The State of North Carolina argued that the statute was nonetheless a valid exercise of its power by operation of the Twenty First Amendment.  Section 2 of that Amendment provides: "[t]he transportation or importation into any State … of the United States for delivery or use therein of intoxicating liquors, in violation of the laws thereof, is hereby prohibited."  The Court held that "the Twenty-first Amendment does not trump other sections of the United States Constitution."  Instead, in situations where these provisions of the Constitution conflict, courts balance their competing interests, and ask "whether the interests implicated by a State regulation are so closely related to the powers preserved by the Twenty-first Amendment that the regulation may prevail …".

This, in turn, requires the Court to inquire into the goals the State hoped to achieve when it enacted the legislation at issue.  In the case at bar, North Carolina did not identify any interests it was seeking to protect when it created a legislative scheme that allowed local but not out-of-state wineries to sell alcoholic beverages directly to North Carolina residents.  As a result, the Court assumed that the statute was enacted to protect local North Carolina economic interests, an impermissible purpose under the Commerce Clause.  Said the Court: "No equilibrium can be achieved when economic protectionism is placed on one side of the scale, and the Commerce Clause's need to preserve the respect of the several states for each other is placed on the opposite side."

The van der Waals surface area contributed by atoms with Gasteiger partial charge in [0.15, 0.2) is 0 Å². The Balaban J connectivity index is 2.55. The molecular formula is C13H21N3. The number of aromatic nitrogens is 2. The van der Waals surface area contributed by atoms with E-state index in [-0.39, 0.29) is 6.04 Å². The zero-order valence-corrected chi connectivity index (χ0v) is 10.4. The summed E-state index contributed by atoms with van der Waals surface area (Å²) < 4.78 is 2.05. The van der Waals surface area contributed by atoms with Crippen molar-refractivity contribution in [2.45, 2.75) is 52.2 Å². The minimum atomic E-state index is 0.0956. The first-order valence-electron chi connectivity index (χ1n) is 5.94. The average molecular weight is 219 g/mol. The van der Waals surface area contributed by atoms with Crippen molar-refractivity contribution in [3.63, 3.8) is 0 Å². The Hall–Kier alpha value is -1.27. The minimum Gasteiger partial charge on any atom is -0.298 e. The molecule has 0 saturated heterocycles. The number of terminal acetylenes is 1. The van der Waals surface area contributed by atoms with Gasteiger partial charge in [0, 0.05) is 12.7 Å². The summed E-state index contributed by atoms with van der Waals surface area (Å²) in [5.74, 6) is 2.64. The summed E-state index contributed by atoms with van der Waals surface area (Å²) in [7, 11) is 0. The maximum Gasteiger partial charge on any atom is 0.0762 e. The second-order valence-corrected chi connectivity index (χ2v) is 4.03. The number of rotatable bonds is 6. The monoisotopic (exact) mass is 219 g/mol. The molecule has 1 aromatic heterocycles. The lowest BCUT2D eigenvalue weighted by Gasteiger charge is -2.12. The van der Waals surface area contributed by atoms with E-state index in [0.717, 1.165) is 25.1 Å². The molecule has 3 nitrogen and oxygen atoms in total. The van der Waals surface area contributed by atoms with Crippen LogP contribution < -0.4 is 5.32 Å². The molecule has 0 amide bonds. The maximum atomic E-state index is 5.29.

As a result, the Court held the challenged regulations unenforceable, and enjoined North Carolina from enforcing those laws "that prohibit … out-of state wine dealers from directly shipping wines to … North Carolina residents."